Thursday, November 24, 2016
Happy Thanksgiving! We had an awesome day! First, we started our morning after a full night’s sleep feeling like our jet lag was gone. Next, we hopped on a train to Nara, the capital of Japan in the 8th century, filled with amazing Japanese history and sites, and most important to the boys: a popular place to feed deer from your hand. On the way, we made a stop at the Fushimi Inari Shrine to see one of the most impressive Shinto Shrines in the world. Finally, we returned to Kyoto and had a massive sushi boat fest in place of our traditional Thanksgiving dinner.
Fushimi Inari Shrine
The Fushimi Inari Shrine is amazing, and only a 5 minute train ride from Kyoto Station. Make sure you take a local train and not the rapid train, as suggested in this article, or you will not stop in Inari. You can walk at least 3 miles (some sites say 5 miles) through seemingly endless Torii gates. The elevation gain is about 760 feet, so make sure you wear your walking shoes. Go on a weekday if you can. In 2018 we went on a weekend and felt like, for the first stretch, we were shuffling shoulder to shoulder with the masses. Our experience on a Thursday in 2016 was quite the opposite.
There are a total of over 10,000 Torii gates. Incredible! Come here if you can.
As you walk, you will encounter shrines, small restaurants, and the ever present Japanese vending machines. They are a bit more pricey than in the city, but what do you expect when the food and drinks have to be carried on someone’s back for miles? At the top there is a fairly large shrine dedicated to Inari, which means fox. If you know my boys, ask them to tell you the story of their stuffed foxes and how it relates to this site.
Along the way, there were some really good viewpoints of the city:
After finishing our hike to the top, we returned to the train and continued on to Nara. The unfortunate thing about the Japan Rail Pass is that some of the other train lines are not included, so if you want to get to the main sights in Nara, you need to take a bus, train, or walk from where the JR Line drops you off. We elected to walk, going by Nara Park, which houses tons of wild deer. We were fortunate enough to find some relatively non-aggressive deer, bought the boys some deer crackers, and let them feed the deer. They loved it!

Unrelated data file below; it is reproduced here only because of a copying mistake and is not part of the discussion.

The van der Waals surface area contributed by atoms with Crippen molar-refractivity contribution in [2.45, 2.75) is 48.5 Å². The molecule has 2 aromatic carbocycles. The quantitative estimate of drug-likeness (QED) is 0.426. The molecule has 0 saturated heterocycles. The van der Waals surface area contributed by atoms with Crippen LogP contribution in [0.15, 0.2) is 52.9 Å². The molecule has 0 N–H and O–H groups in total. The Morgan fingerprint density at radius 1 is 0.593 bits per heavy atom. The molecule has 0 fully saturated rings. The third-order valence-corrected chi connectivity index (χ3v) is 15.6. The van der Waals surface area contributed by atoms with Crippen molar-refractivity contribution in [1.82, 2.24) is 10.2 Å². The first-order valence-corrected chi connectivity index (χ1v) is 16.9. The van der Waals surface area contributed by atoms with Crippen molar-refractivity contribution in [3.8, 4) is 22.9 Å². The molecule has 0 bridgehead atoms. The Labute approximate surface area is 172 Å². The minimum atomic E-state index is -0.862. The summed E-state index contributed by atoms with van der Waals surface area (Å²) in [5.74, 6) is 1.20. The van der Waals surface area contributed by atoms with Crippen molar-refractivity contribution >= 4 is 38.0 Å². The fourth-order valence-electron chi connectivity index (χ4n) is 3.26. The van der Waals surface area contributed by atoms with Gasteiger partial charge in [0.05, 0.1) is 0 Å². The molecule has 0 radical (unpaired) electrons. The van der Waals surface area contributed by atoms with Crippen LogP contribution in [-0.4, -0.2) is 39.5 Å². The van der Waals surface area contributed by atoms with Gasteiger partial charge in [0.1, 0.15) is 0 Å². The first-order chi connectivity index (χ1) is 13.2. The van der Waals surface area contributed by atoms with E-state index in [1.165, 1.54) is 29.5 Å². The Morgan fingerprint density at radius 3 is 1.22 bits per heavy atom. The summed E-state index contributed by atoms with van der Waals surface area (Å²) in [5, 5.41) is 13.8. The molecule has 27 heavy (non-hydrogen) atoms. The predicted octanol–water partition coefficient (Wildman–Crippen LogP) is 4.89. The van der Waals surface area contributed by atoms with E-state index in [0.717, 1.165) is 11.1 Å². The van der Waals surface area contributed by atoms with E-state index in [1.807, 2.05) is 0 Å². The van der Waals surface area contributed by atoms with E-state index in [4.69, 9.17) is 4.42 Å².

Be warned, the deer are used to being fed, and may kick or bite if you are not fast enough at giving them the food in your hands. In 2013, one took a nibble out of my leather jacket and I was left with a souvenir of irreparable teeth marks near the pocket. Our experience in 2018 was a bit more traumatic for the boys when one deer started kicking its front legs when food wasn’t delivered fast enough. Only buy the deer crackers if you are near deer that are away from the crowds of people trying to feed them and if they look mostly full. Or, as one of our friends would say, “Don’t feed them at all.” But they are so cute, do you really want to break the tradition and disappoint the kids?
We then went to go see the historical sights of Nara. There were a bunch of temples, including the Todai-Ji Temple, which contains the world’s largest wooden building, as well as a gigantic statue of Buddha.
After a bit more wandering, that included amazing scenery and beautiful traditional Japanese buildings, we got on the train and returned to Kyoto.
Back in Kyoto, we decided to wander through Nishiki Market, where you can find all kinds of food. James and I decided to try the tiny octopuses on a stick. He made me try it first and wouldn’t go near the head, but after trying it, he said it a bit rubbery (and difficult to eat with both braces and a tongue crib), but otherwise he thought it was okay. The outside was coated in some sort of sweet glaze and the meat was quite good. I was delighted to find that the head wasn’t the gross nastiness that I was expecting, but was instead stuffed with a hard boiled quail egg. Definitely worth trying if you happen to be here.
Deciding that it would be next to impossible to have a traditional American Thanksgiving dinner, we decided that it could be fun to gorge – I mean feast – on sushi at a sushi boat restaurant. 41 plates later, we declared it an excellent Thanksgiving dinner. John mostly got cucumber rolls and edamame, James focused on salmon, shrimp, tobiko (tiny fish eggs), and edamame, while Jeremy and I tried almost everything, skipping the fugu (blowfish) and the horse sushi. Yes, that is right, in Japan you can eat raw horse meat. Odd. For only $45, we were quite happy, even if the quality wasn’t as good as some of the other sushi restaurants (see the picture below), but if you are going for quantity, you really can’t get a better price without getting food poisoning.